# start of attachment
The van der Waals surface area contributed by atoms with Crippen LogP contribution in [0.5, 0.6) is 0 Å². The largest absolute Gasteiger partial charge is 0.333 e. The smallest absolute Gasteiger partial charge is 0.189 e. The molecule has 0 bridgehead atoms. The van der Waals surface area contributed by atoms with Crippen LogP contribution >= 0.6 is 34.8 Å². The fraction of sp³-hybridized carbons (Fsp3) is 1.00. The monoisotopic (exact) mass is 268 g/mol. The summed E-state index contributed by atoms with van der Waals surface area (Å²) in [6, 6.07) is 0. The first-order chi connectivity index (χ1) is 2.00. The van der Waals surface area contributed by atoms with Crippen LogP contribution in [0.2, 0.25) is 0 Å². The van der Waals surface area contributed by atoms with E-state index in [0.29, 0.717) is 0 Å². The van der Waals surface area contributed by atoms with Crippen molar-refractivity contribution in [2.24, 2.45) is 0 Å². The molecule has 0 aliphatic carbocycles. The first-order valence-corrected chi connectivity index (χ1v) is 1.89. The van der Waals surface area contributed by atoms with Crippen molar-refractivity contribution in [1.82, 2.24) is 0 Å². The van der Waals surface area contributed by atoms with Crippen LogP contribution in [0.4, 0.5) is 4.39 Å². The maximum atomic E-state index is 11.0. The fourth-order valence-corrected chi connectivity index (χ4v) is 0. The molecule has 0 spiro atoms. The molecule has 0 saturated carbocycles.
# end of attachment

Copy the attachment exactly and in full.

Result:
The van der Waals surface area contributed by atoms with Crippen LogP contribution in [0.5, 0.6) is 0 Å². The largest absolute Gasteiger partial charge is 0.333 e. The smallest absolute Gasteiger partial charge is 0.189 e. The molecule has 0 bridgehead atoms. The van der Waals surface area contributed by atoms with Crippen LogP contribution >= 0.6 is 34.8 Å². The fraction of sp³-hybridized carbons (Fsp3) is 1.00. The monoisotopic (exact) mass is 268 g/mol. The summed E-state index contributed by atoms with van der Waals surface area (Å²) in [6, 6.07) is 0. The first-order chi connectivity index (χ1) is 2.00. The van der Waals surface area contributed by atoms with Crippen LogP contribution in [0.2, 0.25) is 0 Å². The van der Waals surface area contributed by atoms with E-state index in [0.29, 0.717) is 0 Å². The van der Waals surface area contributed by atoms with Crippen molar-refractivity contribution in [2.24, 2.45) is 0 Å². The molecule has 0 aliphatic carbocycles. The first-order valence-corrected chi connectivity index (χ1v) is 1.89. The van der Waals surface area contributed by atoms with Crippen molar-refractivity contribution in [1.82, 2.24) is 0 Å². The van der Waals surface area contributed by atoms with Crippen LogP contribution in [0.4, 0.5) is 4.39 Å². The maximum atomic E-state index is 11.0. The fourth-order valence-corrected chi connectivity index (χ4v) is 0. The molecule has 0 spiro atoms. The molecule has 0 saturated carbocycles.